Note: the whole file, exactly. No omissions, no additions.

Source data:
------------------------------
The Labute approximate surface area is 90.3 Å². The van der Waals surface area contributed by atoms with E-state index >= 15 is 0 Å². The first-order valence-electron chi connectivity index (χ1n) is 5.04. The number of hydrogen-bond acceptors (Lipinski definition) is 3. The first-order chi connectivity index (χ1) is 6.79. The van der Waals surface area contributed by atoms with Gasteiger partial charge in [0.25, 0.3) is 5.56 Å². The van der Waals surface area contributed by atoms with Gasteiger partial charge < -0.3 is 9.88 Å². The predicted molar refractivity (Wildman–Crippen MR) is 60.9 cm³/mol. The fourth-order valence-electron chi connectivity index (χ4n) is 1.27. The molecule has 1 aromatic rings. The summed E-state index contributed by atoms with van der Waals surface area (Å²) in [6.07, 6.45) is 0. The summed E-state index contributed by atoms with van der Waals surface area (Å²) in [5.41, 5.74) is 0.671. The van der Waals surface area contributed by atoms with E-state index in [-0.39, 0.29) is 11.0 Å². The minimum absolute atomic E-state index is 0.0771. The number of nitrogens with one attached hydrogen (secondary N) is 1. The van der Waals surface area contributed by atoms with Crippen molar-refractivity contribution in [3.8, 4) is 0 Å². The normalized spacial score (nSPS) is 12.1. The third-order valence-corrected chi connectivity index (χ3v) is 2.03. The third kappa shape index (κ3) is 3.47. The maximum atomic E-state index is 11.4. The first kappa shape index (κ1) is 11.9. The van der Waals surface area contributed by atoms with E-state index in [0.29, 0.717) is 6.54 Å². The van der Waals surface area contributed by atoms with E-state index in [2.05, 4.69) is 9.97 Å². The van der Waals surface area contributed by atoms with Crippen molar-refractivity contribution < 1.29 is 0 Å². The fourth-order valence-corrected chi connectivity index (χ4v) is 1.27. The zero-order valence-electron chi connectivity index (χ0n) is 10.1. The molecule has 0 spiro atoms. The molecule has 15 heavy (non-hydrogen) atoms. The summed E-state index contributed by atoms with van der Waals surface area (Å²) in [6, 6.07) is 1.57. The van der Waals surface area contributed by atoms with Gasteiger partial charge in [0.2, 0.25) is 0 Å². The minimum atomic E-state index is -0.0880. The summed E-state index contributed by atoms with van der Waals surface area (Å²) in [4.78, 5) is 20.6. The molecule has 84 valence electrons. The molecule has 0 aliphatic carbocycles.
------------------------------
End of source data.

The Labute approximate surface area is 90.3 Å². The van der Waals surface area contributed by atoms with E-state index >= 15 is 0 Å². The first-order valence-electron chi connectivity index (χ1n) is 5.04. The number of hydrogen-bond acceptors (Lipinski definition) is 3. The first-order chi connectivity index (χ1) is 6.79. The van der Waals surface area contributed by atoms with Gasteiger partial charge in [0.25, 0.3) is 5.56 Å². The van der Waals surface area contributed by atoms with Gasteiger partial charge < -0.3 is 9.88 Å². The predicted molar refractivity (Wildman–Crippen MR) is 60.9 cm³/mol. The fourth-order valence-electron chi connectivity index (χ4n) is 1.27. The molecule has 1 aromatic rings. The summed E-state index contributed by atoms with van der Waals surface area (Å²) in [6.07, 6.45) is 0. The summed E-state index contributed by atoms with van der Waals surface area (Å²) in [5.41, 5.74) is 0.671. The van der Waals surface area contributed by atoms with E-state index in [-0.39, 0.29) is 11.0 Å². The minimum absolute atomic E-state index is 0.0771. The number of nitrogens with one attached hydrogen (secondary N) is 1. The van der Waals surface area contributed by atoms with Crippen molar-refractivity contribution in [3.8, 4) is 0 Å². The normalized spacial score (nSPS) is 12.1. The third-order valence-corrected chi connectivity index (χ3v) is 2.03. The third kappa shape index (κ3) is 3.47. The maximum atomic E-state index is 11.4. The first kappa shape index (κ1) is 11.9. The van der Waals surface area contributed by atoms with E-state index in [0.29, 0.717) is 6.54 Å². The van der Waals surface area contributed by atoms with E-state index in [2.05, 4.69) is 9.97 Å². The van der Waals surface area contributed by atoms with Crippen molar-refractivity contribution < 1.29 is 0 Å². The fourth-order valence-corrected chi connectivity index (χ4v) is 1.27. The zero-order valence-electron chi connectivity index (χ0n) is 10.1. The molecule has 0 spiro atoms. The molecule has 15 heavy (non-hydrogen) atoms. The summed E-state index contributed by atoms with van der Waals surface area (Å²) in [6, 6.07) is 1.57. The van der Waals surface area contributed by atoms with Gasteiger partial charge in [0.2, 0.25) is 0 Å². The minimum atomic E-state index is -0.0880. The summed E-state index contributed by atoms with van der Waals surface area (Å²) in [4.78, 5) is 20.6. The molecule has 84 valence electrons. The molecule has 0 aliphatic carbocycles.